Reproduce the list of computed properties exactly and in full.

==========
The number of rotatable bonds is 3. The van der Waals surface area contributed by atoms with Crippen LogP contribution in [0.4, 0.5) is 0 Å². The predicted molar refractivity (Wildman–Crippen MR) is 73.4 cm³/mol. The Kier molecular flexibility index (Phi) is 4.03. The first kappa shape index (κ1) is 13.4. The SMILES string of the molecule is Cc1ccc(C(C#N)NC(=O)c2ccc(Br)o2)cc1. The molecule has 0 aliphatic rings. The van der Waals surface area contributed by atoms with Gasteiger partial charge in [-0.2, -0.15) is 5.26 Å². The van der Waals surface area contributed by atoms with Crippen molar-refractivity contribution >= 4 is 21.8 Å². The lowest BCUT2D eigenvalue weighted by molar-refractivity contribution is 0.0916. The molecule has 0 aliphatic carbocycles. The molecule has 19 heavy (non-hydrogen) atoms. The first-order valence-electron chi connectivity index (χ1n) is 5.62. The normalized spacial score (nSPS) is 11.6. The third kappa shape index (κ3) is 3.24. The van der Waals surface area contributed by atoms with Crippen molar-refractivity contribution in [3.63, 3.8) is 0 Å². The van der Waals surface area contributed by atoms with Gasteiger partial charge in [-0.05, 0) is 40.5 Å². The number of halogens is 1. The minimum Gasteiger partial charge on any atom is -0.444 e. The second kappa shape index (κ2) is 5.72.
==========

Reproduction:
The number of rotatable bonds is 3. The van der Waals surface area contributed by atoms with Crippen LogP contribution in [0.4, 0.5) is 0 Å². The predicted molar refractivity (Wildman–Crippen MR) is 73.4 cm³/mol. The Kier molecular flexibility index (Phi) is 4.03. The first kappa shape index (κ1) is 13.4. The SMILES string of the molecule is Cc1ccc(C(C#N)NC(=O)c2ccc(Br)o2)cc1. The molecule has 0 aliphatic rings. The van der Waals surface area contributed by atoms with Gasteiger partial charge in [-0.2, -0.15) is 5.26 Å². The van der Waals surface area contributed by atoms with Crippen molar-refractivity contribution >= 4 is 21.8 Å². The lowest BCUT2D eigenvalue weighted by molar-refractivity contribution is 0.0916. The molecule has 0 aliphatic carbocycles. The molecule has 19 heavy (non-hydrogen) atoms. The first-order valence-electron chi connectivity index (χ1n) is 5.62. The normalized spacial score (nSPS) is 11.6. The third kappa shape index (κ3) is 3.24. The van der Waals surface area contributed by atoms with Crippen molar-refractivity contribution in [3.63, 3.8) is 0 Å². The van der Waals surface area contributed by atoms with Gasteiger partial charge in [-0.05, 0) is 40.5 Å². The number of halogens is 1. The minimum Gasteiger partial charge on any atom is -0.444 e. The second kappa shape index (κ2) is 5.72.